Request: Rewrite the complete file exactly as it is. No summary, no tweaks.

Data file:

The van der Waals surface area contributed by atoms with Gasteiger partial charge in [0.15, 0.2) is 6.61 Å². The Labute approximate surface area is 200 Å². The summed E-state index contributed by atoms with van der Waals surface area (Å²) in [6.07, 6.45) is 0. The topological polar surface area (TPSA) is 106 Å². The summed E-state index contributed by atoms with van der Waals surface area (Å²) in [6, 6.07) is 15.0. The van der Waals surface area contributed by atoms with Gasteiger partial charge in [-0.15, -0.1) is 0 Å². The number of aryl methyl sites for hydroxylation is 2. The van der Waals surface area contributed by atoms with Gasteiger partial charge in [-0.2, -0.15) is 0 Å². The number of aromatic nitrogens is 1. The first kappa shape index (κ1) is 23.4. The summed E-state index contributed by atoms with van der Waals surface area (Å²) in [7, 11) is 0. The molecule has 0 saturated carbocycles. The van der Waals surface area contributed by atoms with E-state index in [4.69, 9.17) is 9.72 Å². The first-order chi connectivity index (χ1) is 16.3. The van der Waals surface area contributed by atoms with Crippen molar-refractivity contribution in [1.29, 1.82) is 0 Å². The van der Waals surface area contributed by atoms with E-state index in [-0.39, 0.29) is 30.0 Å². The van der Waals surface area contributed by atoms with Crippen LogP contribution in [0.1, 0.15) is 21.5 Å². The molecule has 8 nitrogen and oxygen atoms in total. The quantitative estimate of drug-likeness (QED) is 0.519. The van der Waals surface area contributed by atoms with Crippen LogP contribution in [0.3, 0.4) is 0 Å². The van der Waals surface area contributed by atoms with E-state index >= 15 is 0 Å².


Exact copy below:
The van der Waals surface area contributed by atoms with Gasteiger partial charge in [0.15, 0.2) is 6.61 Å². The Labute approximate surface area is 200 Å². The summed E-state index contributed by atoms with van der Waals surface area (Å²) in [6.07, 6.45) is 0. The topological polar surface area (TPSA) is 106 Å². The summed E-state index contributed by atoms with van der Waals surface area (Å²) in [6, 6.07) is 15.0. The van der Waals surface area contributed by atoms with Gasteiger partial charge in [-0.15, -0.1) is 0 Å². The number of aryl methyl sites for hydroxylation is 2. The van der Waals surface area contributed by atoms with Gasteiger partial charge in [-0.2, -0.15) is 0 Å². The number of aromatic nitrogens is 1. The first kappa shape index (κ1) is 23.4. The summed E-state index contributed by atoms with van der Waals surface area (Å²) in [7, 11) is 0. The molecule has 0 saturated carbocycles. The van der Waals surface area contributed by atoms with E-state index in [4.69, 9.17) is 9.72 Å². The first-order chi connectivity index (χ1) is 16.3. The van der Waals surface area contributed by atoms with Crippen molar-refractivity contribution in [1.29, 1.82) is 0 Å². The van der Waals surface area contributed by atoms with E-state index in [-0.39, 0.29) is 30.0 Å². The van der Waals surface area contributed by atoms with Crippen LogP contribution in [0.1, 0.15) is 21.5 Å². The molecule has 8 nitrogen and oxygen atoms in total. The quantitative estimate of drug-likeness (QED) is 0.519. The van der Waals surface area contributed by atoms with Crippen LogP contribution in [0.3, 0.4) is 0 Å². The van der Waals surface area contributed by atoms with E-state index >= 15 is 0 Å².